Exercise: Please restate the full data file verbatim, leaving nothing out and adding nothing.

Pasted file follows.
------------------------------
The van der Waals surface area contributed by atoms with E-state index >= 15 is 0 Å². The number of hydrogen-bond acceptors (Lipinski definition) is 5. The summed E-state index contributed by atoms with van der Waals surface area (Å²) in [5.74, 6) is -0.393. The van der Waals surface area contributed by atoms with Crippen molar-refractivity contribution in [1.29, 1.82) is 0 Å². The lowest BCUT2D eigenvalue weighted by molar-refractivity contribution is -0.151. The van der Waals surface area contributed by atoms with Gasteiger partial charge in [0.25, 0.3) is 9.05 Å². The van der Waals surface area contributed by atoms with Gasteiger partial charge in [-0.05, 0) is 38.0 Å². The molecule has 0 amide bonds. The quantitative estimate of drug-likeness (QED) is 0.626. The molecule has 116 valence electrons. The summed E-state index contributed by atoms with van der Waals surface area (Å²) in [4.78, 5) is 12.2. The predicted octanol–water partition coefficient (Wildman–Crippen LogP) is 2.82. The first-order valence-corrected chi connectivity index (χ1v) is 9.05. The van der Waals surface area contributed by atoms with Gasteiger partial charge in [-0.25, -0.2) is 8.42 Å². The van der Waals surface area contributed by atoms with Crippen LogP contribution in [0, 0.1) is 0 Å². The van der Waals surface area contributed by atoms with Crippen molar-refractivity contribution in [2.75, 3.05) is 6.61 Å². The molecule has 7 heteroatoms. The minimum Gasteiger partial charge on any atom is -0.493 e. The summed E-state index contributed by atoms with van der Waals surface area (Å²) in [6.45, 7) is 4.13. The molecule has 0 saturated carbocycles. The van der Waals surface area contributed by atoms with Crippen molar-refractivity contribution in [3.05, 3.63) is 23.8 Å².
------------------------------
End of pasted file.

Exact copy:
The van der Waals surface area contributed by atoms with E-state index >= 15 is 0 Å². The number of hydrogen-bond acceptors (Lipinski definition) is 5. The summed E-state index contributed by atoms with van der Waals surface area (Å²) in [5.74, 6) is -0.393. The van der Waals surface area contributed by atoms with Crippen molar-refractivity contribution in [1.29, 1.82) is 0 Å². The lowest BCUT2D eigenvalue weighted by molar-refractivity contribution is -0.151. The van der Waals surface area contributed by atoms with Gasteiger partial charge in [0.25, 0.3) is 9.05 Å². The van der Waals surface area contributed by atoms with Gasteiger partial charge in [-0.05, 0) is 38.0 Å². The molecule has 0 amide bonds. The quantitative estimate of drug-likeness (QED) is 0.626. The molecule has 116 valence electrons. The summed E-state index contributed by atoms with van der Waals surface area (Å²) in [4.78, 5) is 12.2. The predicted octanol–water partition coefficient (Wildman–Crippen LogP) is 2.82. The first-order valence-corrected chi connectivity index (χ1v) is 9.05. The van der Waals surface area contributed by atoms with Gasteiger partial charge in [-0.25, -0.2) is 8.42 Å². The van der Waals surface area contributed by atoms with Crippen LogP contribution in [0, 0.1) is 0 Å². The van der Waals surface area contributed by atoms with Crippen molar-refractivity contribution in [2.75, 3.05) is 6.61 Å². The molecule has 7 heteroatoms. The minimum Gasteiger partial charge on any atom is -0.493 e. The summed E-state index contributed by atoms with van der Waals surface area (Å²) in [6.45, 7) is 4.13. The molecule has 0 saturated carbocycles. The van der Waals surface area contributed by atoms with Crippen molar-refractivity contribution in [3.05, 3.63) is 23.8 Å².